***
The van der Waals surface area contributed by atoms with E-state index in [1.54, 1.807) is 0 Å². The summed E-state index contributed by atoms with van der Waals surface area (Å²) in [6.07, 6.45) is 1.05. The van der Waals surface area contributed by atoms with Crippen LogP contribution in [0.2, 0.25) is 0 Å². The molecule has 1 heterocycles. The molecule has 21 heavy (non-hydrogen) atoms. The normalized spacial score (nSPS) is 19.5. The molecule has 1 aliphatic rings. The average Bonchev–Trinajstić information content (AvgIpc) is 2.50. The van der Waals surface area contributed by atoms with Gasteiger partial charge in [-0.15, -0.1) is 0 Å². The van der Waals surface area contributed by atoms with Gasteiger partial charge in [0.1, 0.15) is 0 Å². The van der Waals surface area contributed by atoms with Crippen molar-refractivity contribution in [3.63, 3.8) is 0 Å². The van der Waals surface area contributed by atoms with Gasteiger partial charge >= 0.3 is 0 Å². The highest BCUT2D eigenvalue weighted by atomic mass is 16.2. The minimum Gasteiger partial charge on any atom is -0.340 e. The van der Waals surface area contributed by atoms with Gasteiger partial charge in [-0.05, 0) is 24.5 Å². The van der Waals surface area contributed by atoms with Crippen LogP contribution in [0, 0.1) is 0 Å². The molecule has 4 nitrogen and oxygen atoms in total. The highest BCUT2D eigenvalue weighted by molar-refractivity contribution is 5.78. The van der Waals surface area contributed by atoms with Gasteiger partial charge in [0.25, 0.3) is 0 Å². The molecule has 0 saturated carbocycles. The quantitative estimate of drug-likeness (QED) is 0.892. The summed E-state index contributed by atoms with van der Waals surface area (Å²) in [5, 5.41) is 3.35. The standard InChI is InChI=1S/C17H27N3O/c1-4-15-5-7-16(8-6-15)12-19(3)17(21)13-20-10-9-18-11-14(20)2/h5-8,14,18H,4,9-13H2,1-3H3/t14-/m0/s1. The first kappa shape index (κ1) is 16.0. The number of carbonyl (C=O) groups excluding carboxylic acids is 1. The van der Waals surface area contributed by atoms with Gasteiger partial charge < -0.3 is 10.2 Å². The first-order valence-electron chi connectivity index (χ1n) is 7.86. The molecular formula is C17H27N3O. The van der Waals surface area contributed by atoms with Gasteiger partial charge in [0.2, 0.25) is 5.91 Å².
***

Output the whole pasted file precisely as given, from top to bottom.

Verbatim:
The van der Waals surface area contributed by atoms with E-state index in [1.54, 1.807) is 0 Å². The summed E-state index contributed by atoms with van der Waals surface area (Å²) in [6.07, 6.45) is 1.05. The van der Waals surface area contributed by atoms with Crippen LogP contribution in [0.2, 0.25) is 0 Å². The molecule has 1 heterocycles. The molecule has 21 heavy (non-hydrogen) atoms. The normalized spacial score (nSPS) is 19.5. The molecule has 1 aliphatic rings. The average Bonchev–Trinajstić information content (AvgIpc) is 2.50. The van der Waals surface area contributed by atoms with Gasteiger partial charge in [-0.15, -0.1) is 0 Å². The van der Waals surface area contributed by atoms with Gasteiger partial charge in [0.1, 0.15) is 0 Å². The van der Waals surface area contributed by atoms with Crippen molar-refractivity contribution in [3.63, 3.8) is 0 Å². The van der Waals surface area contributed by atoms with Gasteiger partial charge >= 0.3 is 0 Å². The highest BCUT2D eigenvalue weighted by atomic mass is 16.2. The minimum Gasteiger partial charge on any atom is -0.340 e. The van der Waals surface area contributed by atoms with Gasteiger partial charge in [-0.05, 0) is 24.5 Å². The van der Waals surface area contributed by atoms with Crippen LogP contribution in [0, 0.1) is 0 Å². The molecule has 4 nitrogen and oxygen atoms in total. The highest BCUT2D eigenvalue weighted by molar-refractivity contribution is 5.78. The van der Waals surface area contributed by atoms with Gasteiger partial charge in [0.25, 0.3) is 0 Å². The molecule has 0 saturated carbocycles. The quantitative estimate of drug-likeness (QED) is 0.892. The summed E-state index contributed by atoms with van der Waals surface area (Å²) in [5, 5.41) is 3.35. The standard InChI is InChI=1S/C17H27N3O/c1-4-15-5-7-16(8-6-15)12-19(3)17(21)13-20-10-9-18-11-14(20)2/h5-8,14,18H,4,9-13H2,1-3H3/t14-/m0/s1. The first kappa shape index (κ1) is 16.0. The number of carbonyl (C=O) groups excluding carboxylic acids is 1. The van der Waals surface area contributed by atoms with Gasteiger partial charge < -0.3 is 10.2 Å². The first-order valence-electron chi connectivity index (χ1n) is 7.86. The molecular formula is C17H27N3O. The van der Waals surface area contributed by atoms with Gasteiger partial charge in [0.2, 0.25) is 5.91 Å².